First Circuit Reverses RICO and RICO Conspiracy Convictions- Sets Forth RICO Conspiracy Analysis

United States v. Burhoe, __ F.3d ___, 2017 WL 3047056 (1st Cir., Sept. 8, 2017)

The Court reversed Hobbs Act and RICO convictions in a case which involves union members/defendants who allegedly extorted property from nonunion companies when they threatened to take certain actions, including picketing, if those companies did not give union members jobs. The government further obtained convictions under the Hobbs Act and RICO that the defendants extorted wages, benefits, and rights to democratic participation within the union from their fellow union members.
The court vacated the conviction for extortion of a nonunion company on count 4 and remanded for a new trial because the jury instructions allowed the jury to convict upon a finding that the work performed was merely unwanted, and on all other counts, the court reversed the convictions.

The court underwent a detailed analysis to find that the defendants did not commit or conspire to commit the Hobbs Act violations. As a result, it failed to find that Count 1, which alleged racketeering and count 2, which alleged racketeering conspiracy were proven. The government contended that Local 82 itself was a racketeering enterprise. Because the court reversed all but one of the extortion count convictions, the court was left with at most one racketeering act by defendant Burhoe. Because the government was required to prove a “pattern of racketeering activity,” which has been defined as requiring at least two predicates, it found insufficient evidence to support Burhoe’s and Perry’s convictions on count 1.

Regarding the conspiracy conviction, the court found insufficient evidence to meet the government’s burden.   The court stated that-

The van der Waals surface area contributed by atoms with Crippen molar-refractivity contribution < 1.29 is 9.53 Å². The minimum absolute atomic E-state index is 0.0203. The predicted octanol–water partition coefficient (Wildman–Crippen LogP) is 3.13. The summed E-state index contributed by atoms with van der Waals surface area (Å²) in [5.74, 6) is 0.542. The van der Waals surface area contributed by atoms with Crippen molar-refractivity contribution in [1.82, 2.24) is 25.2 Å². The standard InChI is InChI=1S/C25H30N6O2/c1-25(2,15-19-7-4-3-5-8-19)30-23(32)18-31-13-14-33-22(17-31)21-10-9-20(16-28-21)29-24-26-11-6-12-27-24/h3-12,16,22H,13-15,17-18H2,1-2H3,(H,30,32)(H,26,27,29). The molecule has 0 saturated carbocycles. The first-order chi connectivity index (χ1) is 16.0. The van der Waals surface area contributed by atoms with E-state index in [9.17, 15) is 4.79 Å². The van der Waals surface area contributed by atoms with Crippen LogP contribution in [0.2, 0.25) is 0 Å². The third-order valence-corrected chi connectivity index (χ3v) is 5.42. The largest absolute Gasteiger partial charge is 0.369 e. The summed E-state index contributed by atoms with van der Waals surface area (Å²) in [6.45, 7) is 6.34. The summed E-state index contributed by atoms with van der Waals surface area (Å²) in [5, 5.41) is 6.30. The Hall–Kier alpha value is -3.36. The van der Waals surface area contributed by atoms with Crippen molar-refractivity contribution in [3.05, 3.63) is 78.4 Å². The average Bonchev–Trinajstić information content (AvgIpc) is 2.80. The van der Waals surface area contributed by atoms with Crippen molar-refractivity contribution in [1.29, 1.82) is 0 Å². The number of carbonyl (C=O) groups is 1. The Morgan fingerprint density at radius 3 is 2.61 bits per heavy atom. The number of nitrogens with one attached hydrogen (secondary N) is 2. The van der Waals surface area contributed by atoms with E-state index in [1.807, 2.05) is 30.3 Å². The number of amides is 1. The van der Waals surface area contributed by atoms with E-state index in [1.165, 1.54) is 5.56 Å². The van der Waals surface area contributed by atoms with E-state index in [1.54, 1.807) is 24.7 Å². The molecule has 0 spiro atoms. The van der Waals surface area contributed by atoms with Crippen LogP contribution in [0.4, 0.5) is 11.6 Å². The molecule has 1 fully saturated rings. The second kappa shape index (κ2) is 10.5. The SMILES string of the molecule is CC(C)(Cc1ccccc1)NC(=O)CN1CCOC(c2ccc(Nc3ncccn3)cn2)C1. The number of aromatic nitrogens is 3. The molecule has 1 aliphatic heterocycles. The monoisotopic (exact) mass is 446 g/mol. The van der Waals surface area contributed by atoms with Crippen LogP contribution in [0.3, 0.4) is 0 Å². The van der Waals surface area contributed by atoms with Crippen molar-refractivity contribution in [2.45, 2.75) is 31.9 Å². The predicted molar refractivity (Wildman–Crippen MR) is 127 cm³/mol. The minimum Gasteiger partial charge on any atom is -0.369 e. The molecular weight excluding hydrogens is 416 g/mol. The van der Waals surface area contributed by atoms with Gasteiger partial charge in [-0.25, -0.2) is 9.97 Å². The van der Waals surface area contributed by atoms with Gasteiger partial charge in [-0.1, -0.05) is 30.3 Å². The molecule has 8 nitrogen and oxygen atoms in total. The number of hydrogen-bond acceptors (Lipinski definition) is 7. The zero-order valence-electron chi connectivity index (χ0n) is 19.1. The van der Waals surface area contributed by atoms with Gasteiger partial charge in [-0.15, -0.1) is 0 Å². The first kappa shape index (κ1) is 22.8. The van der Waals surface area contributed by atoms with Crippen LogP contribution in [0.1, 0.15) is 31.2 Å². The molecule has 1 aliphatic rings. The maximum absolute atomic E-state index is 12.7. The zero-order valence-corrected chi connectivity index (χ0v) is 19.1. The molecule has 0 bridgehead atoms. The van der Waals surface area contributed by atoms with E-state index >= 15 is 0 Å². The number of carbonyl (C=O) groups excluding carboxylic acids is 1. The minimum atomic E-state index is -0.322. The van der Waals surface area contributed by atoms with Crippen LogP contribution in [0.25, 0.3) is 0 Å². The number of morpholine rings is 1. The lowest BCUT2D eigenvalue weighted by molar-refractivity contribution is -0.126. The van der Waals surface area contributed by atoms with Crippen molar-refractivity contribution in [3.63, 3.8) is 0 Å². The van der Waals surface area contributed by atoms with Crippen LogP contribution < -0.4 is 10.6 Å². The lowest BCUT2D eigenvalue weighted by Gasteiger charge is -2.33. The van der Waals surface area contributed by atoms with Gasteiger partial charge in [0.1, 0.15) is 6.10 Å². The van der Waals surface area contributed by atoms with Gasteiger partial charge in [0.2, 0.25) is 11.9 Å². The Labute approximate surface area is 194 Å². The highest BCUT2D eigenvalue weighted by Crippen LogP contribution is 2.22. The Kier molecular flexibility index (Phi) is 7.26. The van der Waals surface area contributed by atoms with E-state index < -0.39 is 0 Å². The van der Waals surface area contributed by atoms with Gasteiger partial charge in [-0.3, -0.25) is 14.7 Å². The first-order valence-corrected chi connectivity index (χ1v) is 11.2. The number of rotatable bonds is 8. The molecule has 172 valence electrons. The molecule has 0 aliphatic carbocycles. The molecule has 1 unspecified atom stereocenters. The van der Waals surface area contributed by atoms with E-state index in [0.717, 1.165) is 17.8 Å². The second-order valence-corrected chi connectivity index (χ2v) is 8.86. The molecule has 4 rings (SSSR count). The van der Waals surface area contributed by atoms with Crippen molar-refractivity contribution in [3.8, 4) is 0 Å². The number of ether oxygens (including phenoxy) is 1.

“While it is unnecessary to prove that the defendants committed two predicate offenses in order to prove a racketeering conspiracy, the government does have to prove that the defendants “agreed with one or more others that two predicate offenses be committed.” Id. at 1562.   Because we find that only one of the predicate acts might constitute extortion, we find that the government provided insufficient evidence that the defendants agreed to engage in a pattern of racketeering activity. We therefore reverse Burhoe and Perry’s convictions on count 2.”
Id. at *22.

Editor Analysis – The court is correct that the government does not have to prove that the defendants committed two predicate offenses in order to prove a racketeering conspiracy. The Court’s statement that “the government does have to prove that the defendants “agreed with one or more others that two predicate offenses be committed’” is also correct under a Salinas analysis. However, the application is puzzling. Is the Court saying that the proof of a RICO conspiracy when defendants “agreed with one or more others that two predicate offenses be committed’” is nullified when the actual commission of the offense (here, Hobbs Act) is legally impossible? Doesn’t this focus the onus on the actual commission of the predicate offense when the “agreement” that a conspirator would commit a violation of RICO is sufficient proof for RICO conspiracy?

Under this analysis, practitioners must be able to prove that the object predicate offenses which defendants agreed conspirators would commit are in fact actual predicate offenses. In civil RICO, but not criminal RICO, this is somewhat consistent with Beck v. Prupis, in which the commission of at least object predicate offense which causes an injury is required to prove RICO conspiracy.

David J. Stander is a civil RICO Attorney who focuses his practice on civil RICO litigation and consulting.

 

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